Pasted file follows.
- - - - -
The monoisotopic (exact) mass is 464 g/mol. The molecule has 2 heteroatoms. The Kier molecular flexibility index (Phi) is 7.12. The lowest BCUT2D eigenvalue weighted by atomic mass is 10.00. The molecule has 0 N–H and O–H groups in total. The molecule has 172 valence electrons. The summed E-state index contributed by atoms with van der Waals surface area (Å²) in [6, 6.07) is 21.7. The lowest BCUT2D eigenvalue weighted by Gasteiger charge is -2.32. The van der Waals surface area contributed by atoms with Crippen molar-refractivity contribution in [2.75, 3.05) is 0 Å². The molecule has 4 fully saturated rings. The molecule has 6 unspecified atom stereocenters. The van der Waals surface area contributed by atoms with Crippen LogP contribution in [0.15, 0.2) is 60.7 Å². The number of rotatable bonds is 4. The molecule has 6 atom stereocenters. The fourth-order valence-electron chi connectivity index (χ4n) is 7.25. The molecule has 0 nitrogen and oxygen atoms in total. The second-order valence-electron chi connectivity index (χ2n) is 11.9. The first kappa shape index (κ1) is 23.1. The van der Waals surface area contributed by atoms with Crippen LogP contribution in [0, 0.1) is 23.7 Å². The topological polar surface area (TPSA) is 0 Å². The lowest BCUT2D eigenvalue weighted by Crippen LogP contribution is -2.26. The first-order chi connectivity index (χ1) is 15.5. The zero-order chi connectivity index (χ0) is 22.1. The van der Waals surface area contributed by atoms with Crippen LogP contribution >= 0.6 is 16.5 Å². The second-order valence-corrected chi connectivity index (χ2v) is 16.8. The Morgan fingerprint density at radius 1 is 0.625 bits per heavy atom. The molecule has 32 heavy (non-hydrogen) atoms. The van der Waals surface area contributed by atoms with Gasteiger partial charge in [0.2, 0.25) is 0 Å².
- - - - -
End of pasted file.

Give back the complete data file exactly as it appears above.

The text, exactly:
The monoisotopic (exact) mass is 464 g/mol. The molecule has 2 heteroatoms. The Kier molecular flexibility index (Phi) is 7.12. The lowest BCUT2D eigenvalue weighted by atomic mass is 10.00. The molecule has 0 N–H and O–H groups in total. The molecule has 172 valence electrons. The summed E-state index contributed by atoms with van der Waals surface area (Å²) in [6, 6.07) is 21.7. The lowest BCUT2D eigenvalue weighted by Gasteiger charge is -2.32. The van der Waals surface area contributed by atoms with Crippen molar-refractivity contribution in [2.75, 3.05) is 0 Å². The molecule has 4 fully saturated rings. The molecule has 6 unspecified atom stereocenters. The van der Waals surface area contributed by atoms with Crippen LogP contribution in [0.15, 0.2) is 60.7 Å². The number of rotatable bonds is 4. The molecule has 6 atom stereocenters. The fourth-order valence-electron chi connectivity index (χ4n) is 7.25. The molecule has 0 nitrogen and oxygen atoms in total. The second-order valence-electron chi connectivity index (χ2n) is 11.9. The first kappa shape index (κ1) is 23.1. The van der Waals surface area contributed by atoms with Crippen LogP contribution in [0, 0.1) is 23.7 Å². The topological polar surface area (TPSA) is 0 Å². The lowest BCUT2D eigenvalue weighted by Crippen LogP contribution is -2.26. The first-order chi connectivity index (χ1) is 15.5. The zero-order chi connectivity index (χ0) is 22.1. The van der Waals surface area contributed by atoms with Crippen LogP contribution >= 0.6 is 16.5 Å². The second-order valence-corrected chi connectivity index (χ2v) is 16.8. The Morgan fingerprint density at radius 1 is 0.625 bits per heavy atom. The molecule has 32 heavy (non-hydrogen) atoms. The van der Waals surface area contributed by atoms with Gasteiger partial charge in [0.2, 0.25) is 0 Å².